Its name is Optimus – it’s five feet eight inches tall (1.73 meters) and weighs 125 pounds (57 kilos). Optimus can walk, carry packages, water plants and move objects, although not very well. Elon Musk opened Tesla’s AI Day 2022 by unveiling a prototype of its humanoid robot, which the company hopes to mass produce and sell for under $20,000. The robot’s shape and function are inspired by human beings, but also draw on Tesla’s car manufacturing expertise. “It’s a shift from robots on wheels to robots on legs,” said an Optimus technician.
At last year’s AI Day, Musk brought out a person in a robot suit. This year, he brought out an actual humanoid. The robot took a few awkward steps, waved mechanically, and walked off stage at Tesla’s offices in Palo Alto, California. “The robot can actually do a lot more than what we just showed you, but we didn’t want it to fall on its face. We’ll show you some videos now of the robot doing a bunch of other things,” said Musk.
The company then presented videos of a cable-tethered Optimus awkwardly performing some simple tasks. The technicians spent a long time explaining how difficult it is to get a robot to walk without falling and to manipulate objects. “There’s still a lot of work to be done to refine Optimus,” admitted Musk.
Tesla then brought out an even more rudimentary prototype of the next generation Optimus robot. While the first generation Optimus prototype was somewhat clunky looking, the second one had a cleaner, sleeker design. But it could barely stand upright and nearly fell over before technicians caught it. “As usual, Tesla’s demos are coming in hot,” joked Musk, perhaps remembering when a Tesla vehicle’s “indestructible” glass shattered in mid-presentation three years ago. “It wasn’t ready to walk today, but I think it will in a few weeks.”
“Our goal is to make a useful humanoid robot as quickly as possible. We’ve designed it with the same discipline as our cars – that is, so that we can mass produce low-cost, high-reliability robots. That’s incredibly important,” said Musk in his opening remarks. Musk wants robots that can perform tasks to achieve “a future of abundance” and a “transformation of civilization.”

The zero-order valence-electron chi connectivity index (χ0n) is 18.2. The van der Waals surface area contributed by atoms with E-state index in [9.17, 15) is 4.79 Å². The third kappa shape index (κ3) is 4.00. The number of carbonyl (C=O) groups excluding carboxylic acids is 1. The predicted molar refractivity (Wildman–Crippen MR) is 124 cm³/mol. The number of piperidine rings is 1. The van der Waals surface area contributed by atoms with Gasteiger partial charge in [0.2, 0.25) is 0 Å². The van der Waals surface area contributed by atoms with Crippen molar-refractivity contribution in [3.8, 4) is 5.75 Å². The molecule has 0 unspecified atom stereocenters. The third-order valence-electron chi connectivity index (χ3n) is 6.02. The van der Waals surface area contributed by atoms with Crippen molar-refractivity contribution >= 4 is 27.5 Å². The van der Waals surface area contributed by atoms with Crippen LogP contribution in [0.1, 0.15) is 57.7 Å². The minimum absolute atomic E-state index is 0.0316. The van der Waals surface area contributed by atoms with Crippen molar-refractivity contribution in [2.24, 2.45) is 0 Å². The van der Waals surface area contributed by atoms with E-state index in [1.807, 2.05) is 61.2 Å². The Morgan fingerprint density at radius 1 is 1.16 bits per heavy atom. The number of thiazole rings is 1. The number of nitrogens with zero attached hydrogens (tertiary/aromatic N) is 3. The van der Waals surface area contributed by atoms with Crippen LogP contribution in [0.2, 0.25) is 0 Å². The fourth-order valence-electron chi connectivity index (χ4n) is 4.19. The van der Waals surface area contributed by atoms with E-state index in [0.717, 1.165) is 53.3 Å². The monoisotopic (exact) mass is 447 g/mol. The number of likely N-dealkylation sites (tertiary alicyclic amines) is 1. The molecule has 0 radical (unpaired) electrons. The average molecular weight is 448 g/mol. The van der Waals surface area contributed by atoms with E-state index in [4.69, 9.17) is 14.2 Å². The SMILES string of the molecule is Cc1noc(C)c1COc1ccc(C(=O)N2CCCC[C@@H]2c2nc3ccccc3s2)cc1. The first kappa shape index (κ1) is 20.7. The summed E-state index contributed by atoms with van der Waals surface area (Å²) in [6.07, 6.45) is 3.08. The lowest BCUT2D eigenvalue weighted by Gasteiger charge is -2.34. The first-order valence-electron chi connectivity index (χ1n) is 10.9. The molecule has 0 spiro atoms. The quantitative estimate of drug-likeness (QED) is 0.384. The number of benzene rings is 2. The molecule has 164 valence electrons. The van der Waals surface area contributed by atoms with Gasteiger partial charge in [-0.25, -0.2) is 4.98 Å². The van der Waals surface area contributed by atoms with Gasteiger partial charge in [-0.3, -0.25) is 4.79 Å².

Tesla’s robot is plainly clumsier than other prototypes. Japanese companies like Toyota and Honda have developed more agile robots that can even shoot and sink baskets. But Musk defiantly said: “You’ve seen demonstrations of very impressive humanoid robots. And that’s great, but what are they missing? A brain. They don’t have the intelligence to navigate the world on their own. They’re also very expensive and can only be manufactured in small numbers. Optimus is designed to be an extremely capable robot that can be mass produced, potentially millions of units, and is expected to cost much less than a car. I would say probably under $20,000 – that would be my guess.”
The robot’s power source is a battery embedded in its chest, and is designed to be energy efficient. It has a main board for artificial intelligence and a navigation system similar to the one in Tesla’s autonomous cars. This navigation system was a main focus throughout Tesla’s AI Day.
Optimus has built-in cameras and sensors, wireless connectivity, audio capabilities and strength transmission points so it can move around, and hold and carry objects. “It has important hardware safety features for protecting the robot and the people around it,” explained the mechanical engineer in charge of the project.
Musk is well aware that there is still a lot of room for improvement. One of his goals is to manufacture enough robots to test them as workers in Tesla’s factories. In the meantime, Tesla will focus on improving their capabilities. But that’s not all, promised Musk during the audience Q&A session. “We want to have really fun versions of Optimus that can be useful and perform tasks, but can also be a kind of friend and companion to hang out with you. And I’m sure people are going to find all sorts of creative uses for this robot.”
“Eventually, we may have an android like the ones in science fiction movies like Star Trek: The Next Generation. We could program the robot to be friendlier and less robotic, to learn to emulate humans and feel very natural. As artificial intelligence improves overall, we can add those advances to the robot. Obviously, it should be able to obey simple instructions, and maybe even intuit what you want,” said Musk.
Musk promised, “We always want to be careful we don’t go down the Terminator path,” alluding to the sci-fi film saga in which robots rebel against humans. There will be safeguards, including the ability to shut it down and update its operating system over the internet. Musk says that from a governance standpoint, Tesla is a good entity to undertake the robot project. “We are a publicly traded company. And that means the public controls Tesla, which is fine. So if I go crazy, you can fire me. This is important.”